Opening the kimono: Inside the authorized service provider business
My first decade in business was running the service company I founded, TechRoom. TechRoom, similar to Tech Concierge, provided professional consulting for individuals, like executives and business owners, and their families and offices. What made TechRoom exceptionally unique was that it actually was a TechRoom that you could walk into.
We received thousands of customers, referred by Apple Stores, Microsoft Stores, Sony Stores, DriveSavers, and even Apple Customer Relations, in addition to referrals from our existing customers. Anything the Genius Bar didn't do, wouldn't do, or couldn't do, we did, and we did it extremely well. Every kind of electronic repair, even at the component level at times, data recovery prior to hard drive replacements, cracked LCD replacements, accidental damage from falls, liquid spills, exploding buildings, collateral damage at parties. We even had the main cameraman from Deadliest Catch bring in his corroded, beat-to-hell MacBook Pro that he used to edit video for weeks at a time out at sea in those waters.
What it takes to run a repair business
My team of technicians were smart and educated. Everyone had at least a Bachelor's degree, usually from University of California, Irvine. And they had to keep their certifications current in order to remain employed. We spent hundreds of thousands of dollars in the latest, state-of-the-art tools from Apple, Wiha and others. We routinely inspected the tools, recycling damaged tools and replacing with new. All of this was to maximize first-time-fix rates, reduce repair turnaround time, and decrease parts-per-repair to the absolute lowest without compromising first-time-fix. Running a proper repair business is at minimum a million dollar investment in people, tools and training.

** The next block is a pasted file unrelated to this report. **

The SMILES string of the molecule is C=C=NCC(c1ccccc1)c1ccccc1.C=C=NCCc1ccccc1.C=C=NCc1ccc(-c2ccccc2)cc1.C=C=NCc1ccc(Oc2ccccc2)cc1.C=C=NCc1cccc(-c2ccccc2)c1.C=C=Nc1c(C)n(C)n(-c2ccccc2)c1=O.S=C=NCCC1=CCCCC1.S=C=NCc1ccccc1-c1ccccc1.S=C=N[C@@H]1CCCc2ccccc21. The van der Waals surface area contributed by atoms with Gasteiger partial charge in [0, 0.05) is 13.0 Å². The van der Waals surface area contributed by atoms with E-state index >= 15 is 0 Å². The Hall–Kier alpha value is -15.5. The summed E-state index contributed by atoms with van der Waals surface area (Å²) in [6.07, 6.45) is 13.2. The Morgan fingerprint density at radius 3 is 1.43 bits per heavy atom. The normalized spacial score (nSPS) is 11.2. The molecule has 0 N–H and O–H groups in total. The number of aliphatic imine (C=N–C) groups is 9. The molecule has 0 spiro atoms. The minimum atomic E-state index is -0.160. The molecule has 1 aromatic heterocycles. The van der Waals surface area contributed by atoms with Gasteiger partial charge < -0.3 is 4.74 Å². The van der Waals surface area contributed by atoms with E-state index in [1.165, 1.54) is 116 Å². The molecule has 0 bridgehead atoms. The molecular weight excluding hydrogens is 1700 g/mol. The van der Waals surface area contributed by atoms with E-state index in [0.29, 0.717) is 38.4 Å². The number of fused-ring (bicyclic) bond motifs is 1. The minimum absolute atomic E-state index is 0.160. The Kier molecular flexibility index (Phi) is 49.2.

Technology has moved past the 1980s and the DIY-ers.
And during the first decade, while we were fixing, Apple engineers (and engineers at other companies competing against Apple) continued to push technology forward. Batteries in a 2008 MacBook Pro were built like bricks and only required a few screws be removed. A battery in a 2017 MacBook is a completely different animal with fine screws, razor-thin cables, and even a type of adhesive that requires special tools for removal. Make one mistake, and you don't just have a bad battery, you now have several hundred dollars in damaged parts to replace beyond what was part of the original repair. Just touching a computer incorrectly can cause this. Technology had to get to thinner and lighter and more powerful. Repairing new technology is a lot like repairing a fine watch. Not anyone can do it, and the costliness of mistakes is extraordinarily high.
Apple's DIY experiment
In fact, Apple once tried a version of what Eggman is proposing. Back in the batteries-like-bricks days, when iMacs didn't require heat guns and specialized suction cups to pull apart without shattering, and when components were big, clunky and only required a couple of screws to replace, Apple launched a service experiment with a few hundred of the easiest parts to replace, labeling them as DIY parts and allowing end users to replace their own parts (or have their technicians do it). The program was an utter disaster. There were two reasons: First, they learned that most people really don't want to do their own repairs. The second, and I think much bigger reason, is that most technicians have not been trained on how to properly diagnose and complete a repair. See my recent post here for an example - my own - of a misdiagnosis by Apple Support, one I didn't catch, until I lost several hours of time and got very serious. If you own an iPhone, you owe it to yourself to read the post, because it is probably going to happen to you.